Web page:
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Jula Ward Howe, Reminiscences: 1819-1899 8 0 Browse Search
The Daily Dispatch: May 10, 1864., [Electronic resource] 8 0 Browse Search
The Daily Dispatch: March 8, 1865., [Electronic resource] 6 0 Browse Search
James Parton, Horace Greeley, T. W. Higginson, J. S. C. Abbott, E. M. Hoppin, William Winter, Theodore Tilton, Fanny Fern, Grace Greenwood, Mrs. E. C. Stanton, Women of the age; being natives of the lives and deeds of the most prominent women of the present gentlemen 2 0 Browse Search
Margaret Fuller, Memoirs of Margaret Fuller Ossoli (ed. W. H. Channing) 2 0 Browse Search
The Daily Dispatch: September 16, 1861., [Electronic resource] 2 0 Browse Search
The Daily Dispatch: December 24, 1863., [Electronic resource] 2 0 Browse Search
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James Parton, Horace Greeley, T. W. Higginson, J. S. C. Abbott, E. M. Hoppin, William Winter, Theodore Tilton, Fanny Fern, Grace Greenwood, Mrs. E. C. Stanton, Women of the age; being natives of the lives and deeds of the most prominent women of the present gentlemen, Camilla Urso (search)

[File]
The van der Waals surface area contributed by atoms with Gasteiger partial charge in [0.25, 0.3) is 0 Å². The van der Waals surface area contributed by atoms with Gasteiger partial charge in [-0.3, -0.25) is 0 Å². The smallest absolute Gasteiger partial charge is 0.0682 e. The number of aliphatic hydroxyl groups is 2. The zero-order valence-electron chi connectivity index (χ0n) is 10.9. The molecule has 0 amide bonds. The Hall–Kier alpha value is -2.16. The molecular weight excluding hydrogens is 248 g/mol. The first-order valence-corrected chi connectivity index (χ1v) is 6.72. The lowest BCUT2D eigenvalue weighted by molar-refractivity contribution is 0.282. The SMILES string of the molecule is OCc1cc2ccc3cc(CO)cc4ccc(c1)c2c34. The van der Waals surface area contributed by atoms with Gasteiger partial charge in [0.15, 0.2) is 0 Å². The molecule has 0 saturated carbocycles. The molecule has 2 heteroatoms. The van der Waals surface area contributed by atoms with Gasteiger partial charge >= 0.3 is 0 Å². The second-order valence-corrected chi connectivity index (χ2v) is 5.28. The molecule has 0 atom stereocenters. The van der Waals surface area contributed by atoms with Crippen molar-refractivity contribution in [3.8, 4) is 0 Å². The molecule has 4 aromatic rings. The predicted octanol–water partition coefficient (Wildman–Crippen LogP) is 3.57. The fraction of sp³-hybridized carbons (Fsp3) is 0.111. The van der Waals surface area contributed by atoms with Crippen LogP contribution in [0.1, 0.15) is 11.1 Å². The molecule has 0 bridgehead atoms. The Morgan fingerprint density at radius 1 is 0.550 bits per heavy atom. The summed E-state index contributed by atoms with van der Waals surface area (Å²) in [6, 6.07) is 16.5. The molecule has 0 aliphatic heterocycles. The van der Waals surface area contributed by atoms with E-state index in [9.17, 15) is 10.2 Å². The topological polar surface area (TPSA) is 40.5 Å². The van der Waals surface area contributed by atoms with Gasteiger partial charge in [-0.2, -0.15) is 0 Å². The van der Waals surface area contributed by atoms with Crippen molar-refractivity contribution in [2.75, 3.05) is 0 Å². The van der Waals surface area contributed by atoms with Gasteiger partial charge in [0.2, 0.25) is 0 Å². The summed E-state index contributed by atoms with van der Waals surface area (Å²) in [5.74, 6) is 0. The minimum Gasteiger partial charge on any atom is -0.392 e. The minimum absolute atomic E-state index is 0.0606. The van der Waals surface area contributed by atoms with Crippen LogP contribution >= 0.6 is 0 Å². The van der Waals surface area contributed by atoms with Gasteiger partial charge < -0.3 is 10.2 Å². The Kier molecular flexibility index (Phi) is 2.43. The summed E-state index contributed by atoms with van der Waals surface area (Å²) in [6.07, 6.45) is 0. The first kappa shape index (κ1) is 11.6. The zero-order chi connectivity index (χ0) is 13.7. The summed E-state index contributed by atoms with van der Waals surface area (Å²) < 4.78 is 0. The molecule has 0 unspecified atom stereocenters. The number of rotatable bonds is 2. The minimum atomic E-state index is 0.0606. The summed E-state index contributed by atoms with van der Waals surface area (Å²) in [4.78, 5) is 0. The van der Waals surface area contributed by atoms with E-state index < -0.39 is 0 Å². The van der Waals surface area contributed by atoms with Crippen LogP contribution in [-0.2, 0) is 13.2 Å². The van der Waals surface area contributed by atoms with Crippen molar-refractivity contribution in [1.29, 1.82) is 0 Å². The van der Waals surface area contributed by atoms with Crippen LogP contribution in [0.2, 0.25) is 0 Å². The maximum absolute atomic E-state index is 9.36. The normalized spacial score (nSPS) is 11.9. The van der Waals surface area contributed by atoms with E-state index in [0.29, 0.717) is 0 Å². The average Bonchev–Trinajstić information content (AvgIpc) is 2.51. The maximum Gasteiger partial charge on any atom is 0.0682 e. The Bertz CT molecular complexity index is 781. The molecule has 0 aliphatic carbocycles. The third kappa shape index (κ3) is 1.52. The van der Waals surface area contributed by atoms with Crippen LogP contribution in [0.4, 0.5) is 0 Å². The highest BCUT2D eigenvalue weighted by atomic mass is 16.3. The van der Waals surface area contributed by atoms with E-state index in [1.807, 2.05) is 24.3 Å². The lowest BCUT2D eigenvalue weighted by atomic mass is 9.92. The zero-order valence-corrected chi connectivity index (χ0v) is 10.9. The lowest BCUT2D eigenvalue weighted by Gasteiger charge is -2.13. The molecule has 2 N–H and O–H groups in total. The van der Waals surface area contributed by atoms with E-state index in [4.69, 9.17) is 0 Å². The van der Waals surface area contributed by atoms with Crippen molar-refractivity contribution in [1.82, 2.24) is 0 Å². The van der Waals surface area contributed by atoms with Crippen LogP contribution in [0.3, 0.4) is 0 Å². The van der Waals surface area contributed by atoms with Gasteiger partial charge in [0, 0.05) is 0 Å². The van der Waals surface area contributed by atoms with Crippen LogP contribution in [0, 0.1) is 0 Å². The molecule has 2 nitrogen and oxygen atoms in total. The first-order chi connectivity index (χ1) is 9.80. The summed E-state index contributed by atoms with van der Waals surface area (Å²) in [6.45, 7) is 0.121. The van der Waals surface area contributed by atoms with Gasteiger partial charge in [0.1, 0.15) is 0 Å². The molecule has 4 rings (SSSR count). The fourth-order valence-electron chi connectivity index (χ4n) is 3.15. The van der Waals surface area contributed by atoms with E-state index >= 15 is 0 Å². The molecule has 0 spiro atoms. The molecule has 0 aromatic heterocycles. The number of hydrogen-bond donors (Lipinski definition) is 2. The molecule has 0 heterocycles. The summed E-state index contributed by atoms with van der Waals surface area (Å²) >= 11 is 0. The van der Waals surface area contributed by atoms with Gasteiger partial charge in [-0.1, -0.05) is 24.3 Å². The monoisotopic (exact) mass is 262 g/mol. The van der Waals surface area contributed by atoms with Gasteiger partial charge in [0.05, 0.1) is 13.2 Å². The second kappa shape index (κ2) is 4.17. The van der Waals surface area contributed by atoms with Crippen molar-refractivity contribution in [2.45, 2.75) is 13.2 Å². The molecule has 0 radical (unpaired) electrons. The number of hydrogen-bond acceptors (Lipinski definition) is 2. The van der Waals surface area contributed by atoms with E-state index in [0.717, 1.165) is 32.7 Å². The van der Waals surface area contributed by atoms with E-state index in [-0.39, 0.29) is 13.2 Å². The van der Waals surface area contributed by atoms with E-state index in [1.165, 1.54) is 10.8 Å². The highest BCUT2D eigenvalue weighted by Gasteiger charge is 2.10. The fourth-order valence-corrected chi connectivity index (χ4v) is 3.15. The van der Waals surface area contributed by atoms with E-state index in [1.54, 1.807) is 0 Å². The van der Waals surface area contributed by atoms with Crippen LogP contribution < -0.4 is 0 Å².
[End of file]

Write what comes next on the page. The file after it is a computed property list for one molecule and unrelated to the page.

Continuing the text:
se of giving the most thorough musical education to the daughter of whose genius he was so proud. He proposed that she should be received into the Conservatoire. The professors met the proposition with incredulity and amazement. Absurd, indeed! they said; she is too young, and a woman cannot be a pupil of the Conservatoire. But Signor Urso persisted. Only hear her, he said, before deciding. So the little sprite appeared before the most exacting, the most critical of juries. Auber, Rossini, Meyerbeer, and Massart were among the judges. They retired for a decision, and at the door the little applicant and the trembling father waited. At last the answer came. The new pupil was accepted unanimously. The father's hat went into the air with triumph. For three years Camilla studied almost incessantly. No advantages were waiting to the young aspirant for musical honors. Simon was her first teacher, but her chief instructor was Massart, who took an extraordinary interest i